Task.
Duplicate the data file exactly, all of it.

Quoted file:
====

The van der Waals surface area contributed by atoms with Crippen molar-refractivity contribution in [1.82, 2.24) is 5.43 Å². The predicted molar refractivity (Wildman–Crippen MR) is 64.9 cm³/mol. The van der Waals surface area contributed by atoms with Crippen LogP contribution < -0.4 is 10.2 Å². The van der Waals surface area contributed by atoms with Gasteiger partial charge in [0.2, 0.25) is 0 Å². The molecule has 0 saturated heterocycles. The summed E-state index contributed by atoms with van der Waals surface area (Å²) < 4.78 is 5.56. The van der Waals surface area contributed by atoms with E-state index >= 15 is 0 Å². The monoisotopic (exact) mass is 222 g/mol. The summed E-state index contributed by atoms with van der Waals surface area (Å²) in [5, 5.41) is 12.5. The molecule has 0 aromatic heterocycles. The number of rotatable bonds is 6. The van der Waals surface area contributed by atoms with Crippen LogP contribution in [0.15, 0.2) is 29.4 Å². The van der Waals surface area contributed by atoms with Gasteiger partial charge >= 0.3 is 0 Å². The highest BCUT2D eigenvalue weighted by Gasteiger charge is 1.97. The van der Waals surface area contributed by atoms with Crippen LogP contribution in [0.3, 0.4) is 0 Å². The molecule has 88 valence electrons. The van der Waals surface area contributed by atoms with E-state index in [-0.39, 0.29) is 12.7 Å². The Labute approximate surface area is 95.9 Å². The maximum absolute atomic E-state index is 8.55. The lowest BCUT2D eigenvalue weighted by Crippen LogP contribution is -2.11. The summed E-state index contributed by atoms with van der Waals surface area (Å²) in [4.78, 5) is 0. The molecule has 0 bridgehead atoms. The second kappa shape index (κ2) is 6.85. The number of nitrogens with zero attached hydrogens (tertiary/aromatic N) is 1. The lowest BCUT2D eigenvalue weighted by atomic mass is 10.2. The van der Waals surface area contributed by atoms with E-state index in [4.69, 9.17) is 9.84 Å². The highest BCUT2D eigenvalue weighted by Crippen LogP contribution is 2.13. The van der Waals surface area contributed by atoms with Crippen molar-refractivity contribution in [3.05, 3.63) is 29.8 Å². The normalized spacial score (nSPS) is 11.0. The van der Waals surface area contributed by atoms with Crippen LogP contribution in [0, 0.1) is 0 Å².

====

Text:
The van der Waals surface area contributed by atoms with Crippen molar-refractivity contribution in [1.82, 2.24) is 5.43 Å². The predicted molar refractivity (Wildman–Crippen MR) is 64.9 cm³/mol. The van der Waals surface area contributed by atoms with Crippen LogP contribution < -0.4 is 10.2 Å². The van der Waals surface area contributed by atoms with Gasteiger partial charge in [0.2, 0.25) is 0 Å². The molecule has 0 saturated heterocycles. The summed E-state index contributed by atoms with van der Waals surface area (Å²) < 4.78 is 5.56. The van der Waals surface area contributed by atoms with E-state index >= 15 is 0 Å². The monoisotopic (exact) mass is 222 g/mol. The summed E-state index contributed by atoms with van der Waals surface area (Å²) in [5, 5.41) is 12.5. The molecule has 0 aromatic heterocycles. The number of rotatable bonds is 6. The van der Waals surface area contributed by atoms with Crippen LogP contribution in [0.15, 0.2) is 29.4 Å². The van der Waals surface area contributed by atoms with Gasteiger partial charge >= 0.3 is 0 Å². The highest BCUT2D eigenvalue weighted by Gasteiger charge is 1.97. The van der Waals surface area contributed by atoms with Crippen LogP contribution in [0.3, 0.4) is 0 Å². The molecule has 88 valence electrons. The van der Waals surface area contributed by atoms with E-state index in [-0.39, 0.29) is 12.7 Å². The Labute approximate surface area is 95.9 Å². The maximum absolute atomic E-state index is 8.55. The lowest BCUT2D eigenvalue weighted by Crippen LogP contribution is -2.11. The summed E-state index contributed by atoms with van der Waals surface area (Å²) in [4.78, 5) is 0. The molecule has 0 bridgehead atoms. The second kappa shape index (κ2) is 6.85. The number of nitrogens with zero attached hydrogens (tertiary/aromatic N) is 1. The lowest BCUT2D eigenvalue weighted by atomic mass is 10.2. The van der Waals surface area contributed by atoms with E-state index in [4.69, 9.17) is 9.84 Å². The highest BCUT2D eigenvalue weighted by Crippen LogP contribution is 2.13. The van der Waals surface area contributed by atoms with Crippen molar-refractivity contribution in [3.05, 3.63) is 29.8 Å². The normalized spacial score (nSPS) is 11.0. The van der Waals surface area contributed by atoms with Crippen LogP contribution in [0, 0.1) is 0 Å².